Saturday, March 12, 2022

Glass Animals “Heat Waves” hit #1 after 59 weeks

Heat Waves

Glass Animals

Writer(s): Dave Bayley (see lyrics here)

Released: June 29, 2020

First Charted: November 14, 2020

Peak: 15 US, 16 BA, 11 AC, 12 A40, 17 AA, 13 MR, 5 UK, 12 CN, 15 AU, 3 DF (Click for codes to charts.)

Sales (in millions): 5.0 US, 2.4 UK, 11.76 world (includes US + UK)

Airplay/Streaming (in millions): -- radio, 929.80 video, 2889.81 streaming


Click on award for more details.

About the Song:

Glass Animals’ “Heat Waves” set some of the most significant chart records in the history of the Billboard Hot 100. It entered the chart in January 2021 at #100 and, 42 weeks later, had climbed into the top 10 – the longest any song had taken to reach those heights. On March 12, 2022, the song ascended to the pinnacle in its 59th week on the chart – a record for most weeks before hitting #1. It wasn’t finished, though. The song stuck around for more than 30 more weeks to land another landmark chart achievement – more weeks on the Hot 100 than any other song in history (surpassing The Weekend’s 90-week chart run with “Blinding Lights”).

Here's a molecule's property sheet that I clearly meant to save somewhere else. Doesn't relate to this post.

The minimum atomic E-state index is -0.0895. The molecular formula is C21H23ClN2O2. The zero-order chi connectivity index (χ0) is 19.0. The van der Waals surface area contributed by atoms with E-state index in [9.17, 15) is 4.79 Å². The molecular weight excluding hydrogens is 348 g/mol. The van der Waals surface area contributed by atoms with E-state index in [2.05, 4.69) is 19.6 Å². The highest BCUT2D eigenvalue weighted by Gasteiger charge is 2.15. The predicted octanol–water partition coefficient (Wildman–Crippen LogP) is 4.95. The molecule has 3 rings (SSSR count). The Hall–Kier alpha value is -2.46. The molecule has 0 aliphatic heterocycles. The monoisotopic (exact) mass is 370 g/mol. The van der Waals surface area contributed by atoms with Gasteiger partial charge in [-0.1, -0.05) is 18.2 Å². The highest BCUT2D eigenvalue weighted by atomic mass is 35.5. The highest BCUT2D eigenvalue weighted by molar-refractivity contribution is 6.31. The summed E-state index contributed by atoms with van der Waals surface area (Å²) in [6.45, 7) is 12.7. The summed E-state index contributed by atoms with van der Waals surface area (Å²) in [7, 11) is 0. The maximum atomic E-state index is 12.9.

The indie rock band formed in Oxford, England, in 2010. They released their first album, Zaba, in 2014 and their sophomore effort, How to Be a Human Being, two years later. It got all the way to #20 in the US and #23 in the UK, but didn’t have any chart success when it came to the singles’ front. However, 2020’s Dreamland became the group’s first top-10 album in the UK and United States, thanks to the success of “Heat Waves.”

The song is “about a man who’s failing at a romantic relationship. He doesn’t feel like he’s giving his partner the life that she deserves. It differs from the typical heartache song in that all of the angst is directed inwardly. Frontman Dave Bayley never blames or condemns his partner – only himself.” SF He explained it “is about loss and longing, and ultimately realizing you are unable to save something.” WK He also said,it “is about memories and it’s very nostalgic…Maybe that’s part of the reason this song’s hung around for so bloody long.” WK


First posted 10/13/2022; last updated 3/25/2024.

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